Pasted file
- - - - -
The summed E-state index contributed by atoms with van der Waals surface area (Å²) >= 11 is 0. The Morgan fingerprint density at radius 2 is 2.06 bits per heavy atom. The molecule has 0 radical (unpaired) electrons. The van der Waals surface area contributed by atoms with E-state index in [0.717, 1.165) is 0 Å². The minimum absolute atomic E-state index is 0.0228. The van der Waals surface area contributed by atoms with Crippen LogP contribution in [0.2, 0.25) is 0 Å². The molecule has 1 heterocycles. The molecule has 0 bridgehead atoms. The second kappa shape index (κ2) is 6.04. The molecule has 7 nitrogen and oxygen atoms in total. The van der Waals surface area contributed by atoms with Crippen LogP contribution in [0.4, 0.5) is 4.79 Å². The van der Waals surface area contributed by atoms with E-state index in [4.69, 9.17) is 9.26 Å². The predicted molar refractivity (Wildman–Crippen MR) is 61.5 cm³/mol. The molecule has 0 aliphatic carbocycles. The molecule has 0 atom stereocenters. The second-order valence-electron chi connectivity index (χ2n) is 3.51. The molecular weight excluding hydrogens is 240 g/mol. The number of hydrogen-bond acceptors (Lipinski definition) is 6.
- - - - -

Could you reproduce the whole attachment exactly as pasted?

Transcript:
The summed E-state index contributed by atoms with van der Waals surface area (Å²) >= 11 is 0. The Morgan fingerprint density at radius 2 is 2.06 bits per heavy atom. The molecule has 0 radical (unpaired) electrons. The van der Waals surface area contributed by atoms with E-state index in [0.717, 1.165) is 0 Å². The minimum absolute atomic E-state index is 0.0228. The van der Waals surface area contributed by atoms with Crippen LogP contribution in [0.2, 0.25) is 0 Å². The molecule has 1 heterocycles. The molecule has 0 bridgehead atoms. The second kappa shape index (κ2) is 6.04. The molecule has 7 nitrogen and oxygen atoms in total. The van der Waals surface area contributed by atoms with Crippen LogP contribution in [0.4, 0.5) is 4.79 Å². The van der Waals surface area contributed by atoms with E-state index in [4.69, 9.17) is 9.26 Å². The predicted molar refractivity (Wildman–Crippen MR) is 61.5 cm³/mol. The molecule has 0 aliphatic carbocycles. The molecule has 0 atom stereocenters. The second-order valence-electron chi connectivity index (χ2n) is 3.51. The molecular weight excluding hydrogens is 240 g/mol. The number of hydrogen-bond acceptors (Lipinski definition) is 6.